Researchers from New York University (NYU) concluded that there is actually a link between gum inflammation and Alzheimer’s disease, after reviewing 20 years of data on the association. Comparing cognitive function at ages 50 and 70, the NYU team found that gum disease at the age of 70 was strongly associated with low scores for cognitive function.
Study participants were nine times more likely to have a score in the lower range of the cognitive test – the “digit symbol test” (DST) – if they had inflammation of the gums. Analysis showed that a bacterium – Porphyromonas gingivalis – was present in the Alzheimer’s brain samples but not in the samples from the brains of people who did not have Alzheimer’s. What was interesting was that P. gingivalis is usually associated with chronic gum disease. In a patient who has bleeding gums, says Dr. Singharo, the gum disease-causing bacteria will enter the blood stream every time they clean their mouth and even when they eat food.
How to take a proactive role in the prevention of Alzheimer’s Disease?
Since there is currently no cure for the debilitating disease of Alzheimer’s, prevention is a major concern. There is no definitive evidence yet about what can prevent Alzheimer’s or age-related cognitive decline. What we do know is that a healthy lifestyle—one that includes a healthy diet, physical activity, appropriate weight, and no smoking—can maintain and improve overall health and well-being. Making healthy choices can also lower the risk of certain chronic diseases, like heart disease and diabetes, and scientists are very interested in the possibility that a healthy lifestyle might have a beneficial effect on Alzheimer’s as well. In the meantime, as research continues to pinpoint what works to prevent Alzheimer’s, people of all ages can benefit from taking positive steps to get and stay healthy.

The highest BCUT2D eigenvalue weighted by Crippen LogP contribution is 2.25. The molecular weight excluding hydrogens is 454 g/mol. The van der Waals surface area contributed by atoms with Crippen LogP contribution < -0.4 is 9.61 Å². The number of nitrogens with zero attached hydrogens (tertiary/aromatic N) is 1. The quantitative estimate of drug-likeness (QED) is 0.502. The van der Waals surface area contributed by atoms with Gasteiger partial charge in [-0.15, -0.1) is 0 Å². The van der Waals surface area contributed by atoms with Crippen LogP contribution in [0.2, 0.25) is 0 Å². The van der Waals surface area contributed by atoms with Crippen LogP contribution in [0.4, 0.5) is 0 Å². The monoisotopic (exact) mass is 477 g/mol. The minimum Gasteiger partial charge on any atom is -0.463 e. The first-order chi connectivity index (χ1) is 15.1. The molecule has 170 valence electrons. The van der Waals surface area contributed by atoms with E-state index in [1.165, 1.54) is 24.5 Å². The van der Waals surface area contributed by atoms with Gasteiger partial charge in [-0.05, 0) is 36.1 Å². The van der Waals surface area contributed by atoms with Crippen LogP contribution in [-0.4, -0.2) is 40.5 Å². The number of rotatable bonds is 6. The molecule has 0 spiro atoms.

Prevent Periodontal (Gum) Disease:
Brush your teeth. Brushing after meals helps remove food debris and plaque trapped between your teeth and gums. Don’t forget to include your tongue, bacteria loves to hide there.
Floss. Flossing at least once a day helps remove food particles and plaque between teeth and along the gum line that your toothbrush can’t quite reach.
Swish with mouthwash. Using a mouthwash can help reduce plaque and can remove remaining food particles that brushing and flossing missed.
Know your risk. Age, smoking, diet and genetics can all increase your risk for periodontal disease. If you are at increased risk, be sure to talk with your dental professional.
See a periodontist. Get an annual comprehensive periodontal evaluation by a CDA dental professional. A CPE looks at your teeth, plaque level, gums, bite, bone structure and other risk factors for periodontal disease. Identifying symptoms of gum disease early is key to protecting your teeth and gums.
Contact Cosmetic Dental Associates today to schedule your gum evaluation to prevent this negative disease before it starts.
(*Sources: National Institute of Health: http://www.nia.nih.gov/alzheimers/publication/preventing-alzheimers-disease/introduction; Perio.Org http://www.perio.org/consumer/prevent-gum-disease; Medical News Today http://www.medicalnewstoday.com/articles/283649.php)